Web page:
What’s your own take on that? Is it something that GSUK will cover/want to be involved in?
Danni: It’s one of those things isn’t it? It’s happening whether we like it or not, so we may as well try to control what we can. I think we are going to see more equality at least, as more funding will be have thrown at the girls. We’re definitely keeping in the loop on it all and will of course cover the event; whether we will be involved or not – we will see!
Do you think Callun including all the UK girls in Get 420 has raised awareness too? I mean to those people who might not have known about the scene beforehand?
Kirsty: I’m not sure; I would be surprised to think that a lot of skaters in the U.K. hadn’t already heard of people like Zeta, Stef and Rianne. But then again it might have made people more aware of Savannah and Zoe perhaps?
Danni: I was stoked when I found out there was going to be a girls section in Get 420, it’s rad that Cal included a bunch of the UK girls as it’s still pretty rare to see. It clearly raised a flag to some that might not have known there was a strong girls scene over here but like Kirsty said, most who follow Sidewalk and such would’ve heard most of the names before – hopefully we’ll see an even wider selection in the next one.
How was that experience for you personally? Did Callun go easy on you or was he his usually militant self?
Danni: Does he go easy on anyone? (Laughing), I enjoy going filming with Cal; it’s pretty chill. If I can’t do something he’ll just suggest something else and doesn’t make you feel bad about trying something for an hour. He does enjoy a good slam though.
It always seemed to be about 30 degrees each time we went out last year, which made it tough, although I shouldn’t really complain in this country.
You just celebrated the 3rd anniversary at Broom in Leicester – how did that go? Were there lots of new faces?
Danni: Oh it was so good! I made so many new friends, including one little 9yr old ripper called Lola who came all the way from Saltash with her parents: she absolutely smashed it. It’s always good seeing everyone!
Kirsty: Loads of old and loads of new faces, some younger faces, with girls under 10 years of age killing the mini. Santa Cruz really hooked us up this year and we had so many prizes along with cash to give out for tricks. I’m pretty sure everyone left with something whether it was a deck, or money for cheap WKD blues on the après skate in Leicester.
What’s next in the pipeline for GSUK as far as 2017 goes?
Danni: Well we are pretty booked up for summer at least, we’ve just confirmed that we will be taking on management on the Girl’s competitions at both NASS and Boardmasters this year, and are planning another big competition in Hull this August. Loads more to come I’m sure, as it’s still only March…
How should anybody out there reading this approach the community to get involved in the scene?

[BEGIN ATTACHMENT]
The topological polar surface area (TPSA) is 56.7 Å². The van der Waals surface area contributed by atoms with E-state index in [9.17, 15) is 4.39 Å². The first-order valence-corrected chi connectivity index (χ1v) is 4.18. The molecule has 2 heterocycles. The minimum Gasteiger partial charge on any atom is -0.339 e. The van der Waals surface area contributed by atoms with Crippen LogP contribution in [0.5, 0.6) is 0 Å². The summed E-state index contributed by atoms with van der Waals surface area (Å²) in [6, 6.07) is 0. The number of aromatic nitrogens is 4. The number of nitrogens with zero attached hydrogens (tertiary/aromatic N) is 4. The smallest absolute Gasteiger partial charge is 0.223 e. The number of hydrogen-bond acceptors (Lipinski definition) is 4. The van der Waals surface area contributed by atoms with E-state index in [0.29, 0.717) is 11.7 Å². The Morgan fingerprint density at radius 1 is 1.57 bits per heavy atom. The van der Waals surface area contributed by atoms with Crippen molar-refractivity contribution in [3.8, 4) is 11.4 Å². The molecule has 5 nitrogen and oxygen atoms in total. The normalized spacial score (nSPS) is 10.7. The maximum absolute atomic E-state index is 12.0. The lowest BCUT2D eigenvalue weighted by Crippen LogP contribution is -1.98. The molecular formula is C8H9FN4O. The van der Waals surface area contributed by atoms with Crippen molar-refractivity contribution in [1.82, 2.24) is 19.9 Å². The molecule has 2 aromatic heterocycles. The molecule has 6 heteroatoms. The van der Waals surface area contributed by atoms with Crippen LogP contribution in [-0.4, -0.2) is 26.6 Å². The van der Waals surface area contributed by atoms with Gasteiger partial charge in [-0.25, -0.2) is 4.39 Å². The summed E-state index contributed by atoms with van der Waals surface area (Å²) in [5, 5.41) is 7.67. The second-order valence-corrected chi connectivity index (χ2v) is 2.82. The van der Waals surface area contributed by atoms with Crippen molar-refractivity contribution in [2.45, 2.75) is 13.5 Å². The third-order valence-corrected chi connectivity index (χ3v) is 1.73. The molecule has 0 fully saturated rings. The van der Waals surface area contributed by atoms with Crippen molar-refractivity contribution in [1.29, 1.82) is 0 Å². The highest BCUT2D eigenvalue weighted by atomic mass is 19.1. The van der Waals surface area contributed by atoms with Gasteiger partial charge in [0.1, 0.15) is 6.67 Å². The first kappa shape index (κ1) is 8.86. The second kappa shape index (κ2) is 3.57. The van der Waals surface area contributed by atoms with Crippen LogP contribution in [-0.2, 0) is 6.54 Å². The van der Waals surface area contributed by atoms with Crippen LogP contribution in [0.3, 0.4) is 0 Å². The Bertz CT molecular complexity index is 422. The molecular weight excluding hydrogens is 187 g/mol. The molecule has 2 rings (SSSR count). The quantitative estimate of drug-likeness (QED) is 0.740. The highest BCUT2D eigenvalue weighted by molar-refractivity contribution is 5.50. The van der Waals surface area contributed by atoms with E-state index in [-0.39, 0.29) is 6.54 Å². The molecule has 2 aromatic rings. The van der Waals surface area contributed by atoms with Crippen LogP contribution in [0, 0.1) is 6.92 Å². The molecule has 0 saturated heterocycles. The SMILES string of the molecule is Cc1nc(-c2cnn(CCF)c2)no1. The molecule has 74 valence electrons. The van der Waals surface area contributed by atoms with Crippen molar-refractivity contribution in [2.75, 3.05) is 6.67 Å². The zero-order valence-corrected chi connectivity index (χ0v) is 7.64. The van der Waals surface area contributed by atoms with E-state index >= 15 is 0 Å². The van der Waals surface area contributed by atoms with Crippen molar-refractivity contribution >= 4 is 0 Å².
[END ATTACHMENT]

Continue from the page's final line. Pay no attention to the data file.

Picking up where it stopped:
Kirsty: Find your local skate shop, buy a board, find somewhere to skate, hit us up if you need any advice, and come along to one of our events.
Is there anything else that you’d like to say?
Danni: Cheers to you guys for all the support over the last few years! X
Event report, also by Danni Gallacher
We had an amazing turnout at Broom Skatepark in Leicester for the birthday jam with people coming from all corners of the UK (from Scotland to Newquay!) on Saturday 18th March.
After a couple hours of free skate time, we started with a hip and block session. Georgie Winter kicked this off with a pop shove tail grab and boardslide line winning herself a limited edition Pabst x Santa Cruz board, which was swiftly backed up by Romy Haynes with a full cab over the hip, bagging herself some cash.
The elusive Claire Alleaume knocked out a front nose grind winning a Shiner 40yrs anniversary deck, and the comp was shut down by Zoe Kings with the cleanest front board bigspin out.
An injured Lucy Adams took over the mic for the mini ramp competition which took place on both ramps – the kids smashed this one, with Broom local Poppy Hill grinding some long 5050s, Plymouth shredder Kiah Ajunwa absolutely going in with all things frontside, and 9-year-old Lola who was killing it with her layback rock n rolls and bert slides on the big ramp.
The lads were also on top form all day with Matt Beer charging around at Mach 10 and skating the vert wall like it was a mini ramp, whilst Kieran Menzies effortlessly slid his way through nose blunts and frontside airs over everyone, which won him a decent bit of cash!
Big thanks to Kirsty Tonner, Lucy Adams and Alan Glass for all their help with this years jam. Also, respect to CJ for the photos and Callun for the footage. Big up to Santa Cruz for the cash and product, to Pabst Blue Ribbon for the free beer and to Spellbound Bakery for the sweet treats. Cheers to everybody who came to skate or to support and, of course, big thanks to Broom for having us yet again. Super stoked x